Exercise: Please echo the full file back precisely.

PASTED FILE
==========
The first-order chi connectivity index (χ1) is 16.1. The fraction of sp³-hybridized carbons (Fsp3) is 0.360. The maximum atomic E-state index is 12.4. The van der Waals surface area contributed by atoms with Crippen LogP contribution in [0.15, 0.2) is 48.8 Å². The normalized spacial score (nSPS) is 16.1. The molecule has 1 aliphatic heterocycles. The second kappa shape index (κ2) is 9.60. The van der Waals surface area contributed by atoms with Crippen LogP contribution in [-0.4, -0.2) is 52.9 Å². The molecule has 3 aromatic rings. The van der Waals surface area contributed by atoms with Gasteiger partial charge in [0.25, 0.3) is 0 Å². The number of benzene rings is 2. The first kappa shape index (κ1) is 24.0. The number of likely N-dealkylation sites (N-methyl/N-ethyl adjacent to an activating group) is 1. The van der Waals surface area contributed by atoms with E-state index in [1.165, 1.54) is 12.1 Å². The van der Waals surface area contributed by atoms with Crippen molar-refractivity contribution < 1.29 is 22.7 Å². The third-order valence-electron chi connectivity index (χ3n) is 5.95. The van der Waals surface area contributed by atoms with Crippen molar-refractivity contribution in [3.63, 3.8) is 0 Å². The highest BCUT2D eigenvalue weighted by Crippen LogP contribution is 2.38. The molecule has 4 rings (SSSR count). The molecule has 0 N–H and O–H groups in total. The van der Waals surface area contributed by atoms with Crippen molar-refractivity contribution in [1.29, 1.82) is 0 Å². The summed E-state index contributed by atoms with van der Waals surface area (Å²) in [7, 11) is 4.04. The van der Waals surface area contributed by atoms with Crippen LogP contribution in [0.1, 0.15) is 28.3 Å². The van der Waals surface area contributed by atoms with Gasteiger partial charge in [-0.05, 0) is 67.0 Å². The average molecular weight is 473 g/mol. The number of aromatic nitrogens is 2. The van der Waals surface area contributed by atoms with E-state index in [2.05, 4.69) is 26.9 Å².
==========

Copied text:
The first-order chi connectivity index (χ1) is 16.1. The fraction of sp³-hybridized carbons (Fsp3) is 0.360. The maximum atomic E-state index is 12.4. The van der Waals surface area contributed by atoms with Crippen LogP contribution in [0.15, 0.2) is 48.8 Å². The normalized spacial score (nSPS) is 16.1. The molecule has 1 aliphatic heterocycles. The second kappa shape index (κ2) is 9.60. The van der Waals surface area contributed by atoms with Crippen LogP contribution in [-0.4, -0.2) is 52.9 Å². The molecule has 3 aromatic rings. The van der Waals surface area contributed by atoms with Gasteiger partial charge in [0.25, 0.3) is 0 Å². The number of benzene rings is 2. The first kappa shape index (κ1) is 24.0. The number of likely N-dealkylation sites (N-methyl/N-ethyl adjacent to an activating group) is 1. The van der Waals surface area contributed by atoms with E-state index in [1.165, 1.54) is 12.1 Å². The van der Waals surface area contributed by atoms with Crippen molar-refractivity contribution < 1.29 is 22.7 Å². The third-order valence-electron chi connectivity index (χ3n) is 5.95. The van der Waals surface area contributed by atoms with Crippen molar-refractivity contribution in [3.63, 3.8) is 0 Å². The highest BCUT2D eigenvalue weighted by Crippen LogP contribution is 2.38. The molecule has 4 rings (SSSR count). The molecule has 0 N–H and O–H groups in total. The van der Waals surface area contributed by atoms with Crippen molar-refractivity contribution in [1.29, 1.82) is 0 Å². The summed E-state index contributed by atoms with van der Waals surface area (Å²) in [7, 11) is 4.04. The van der Waals surface area contributed by atoms with Crippen LogP contribution in [0.1, 0.15) is 28.3 Å². The van der Waals surface area contributed by atoms with Gasteiger partial charge in [-0.05, 0) is 67.0 Å². The average molecular weight is 473 g/mol. The number of aromatic nitrogens is 2. The van der Waals surface area contributed by atoms with E-state index in [2.05, 4.69) is 26.9 Å².